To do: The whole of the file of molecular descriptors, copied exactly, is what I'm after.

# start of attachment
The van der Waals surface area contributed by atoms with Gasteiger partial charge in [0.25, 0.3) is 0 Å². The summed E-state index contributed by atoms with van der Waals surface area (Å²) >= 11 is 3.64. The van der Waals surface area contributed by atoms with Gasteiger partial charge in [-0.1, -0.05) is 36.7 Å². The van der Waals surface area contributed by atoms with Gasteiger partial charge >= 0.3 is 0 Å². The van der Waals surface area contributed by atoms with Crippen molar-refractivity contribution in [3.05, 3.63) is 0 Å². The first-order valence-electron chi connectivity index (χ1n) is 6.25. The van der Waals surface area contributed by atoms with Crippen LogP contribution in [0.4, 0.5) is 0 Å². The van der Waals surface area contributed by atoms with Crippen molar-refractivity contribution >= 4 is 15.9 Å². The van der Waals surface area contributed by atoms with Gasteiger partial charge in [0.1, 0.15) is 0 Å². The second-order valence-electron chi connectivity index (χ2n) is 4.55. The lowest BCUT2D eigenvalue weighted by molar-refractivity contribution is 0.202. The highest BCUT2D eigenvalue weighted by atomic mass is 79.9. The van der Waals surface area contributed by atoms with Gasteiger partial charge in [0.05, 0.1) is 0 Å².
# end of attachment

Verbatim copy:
The van der Waals surface area contributed by atoms with Gasteiger partial charge in [0.25, 0.3) is 0 Å². The summed E-state index contributed by atoms with van der Waals surface area (Å²) >= 11 is 3.64. The van der Waals surface area contributed by atoms with Gasteiger partial charge in [-0.1, -0.05) is 36.7 Å². The van der Waals surface area contributed by atoms with Gasteiger partial charge >= 0.3 is 0 Å². The van der Waals surface area contributed by atoms with Crippen molar-refractivity contribution in [3.05, 3.63) is 0 Å². The first-order valence-electron chi connectivity index (χ1n) is 6.25. The van der Waals surface area contributed by atoms with Crippen LogP contribution in [0.4, 0.5) is 0 Å². The van der Waals surface area contributed by atoms with Crippen molar-refractivity contribution >= 4 is 15.9 Å². The van der Waals surface area contributed by atoms with Gasteiger partial charge in [0.1, 0.15) is 0 Å². The second-order valence-electron chi connectivity index (χ2n) is 4.55. The lowest BCUT2D eigenvalue weighted by molar-refractivity contribution is 0.202. The highest BCUT2D eigenvalue weighted by atomic mass is 79.9. The van der Waals surface area contributed by atoms with Gasteiger partial charge in [0.05, 0.1) is 0 Å².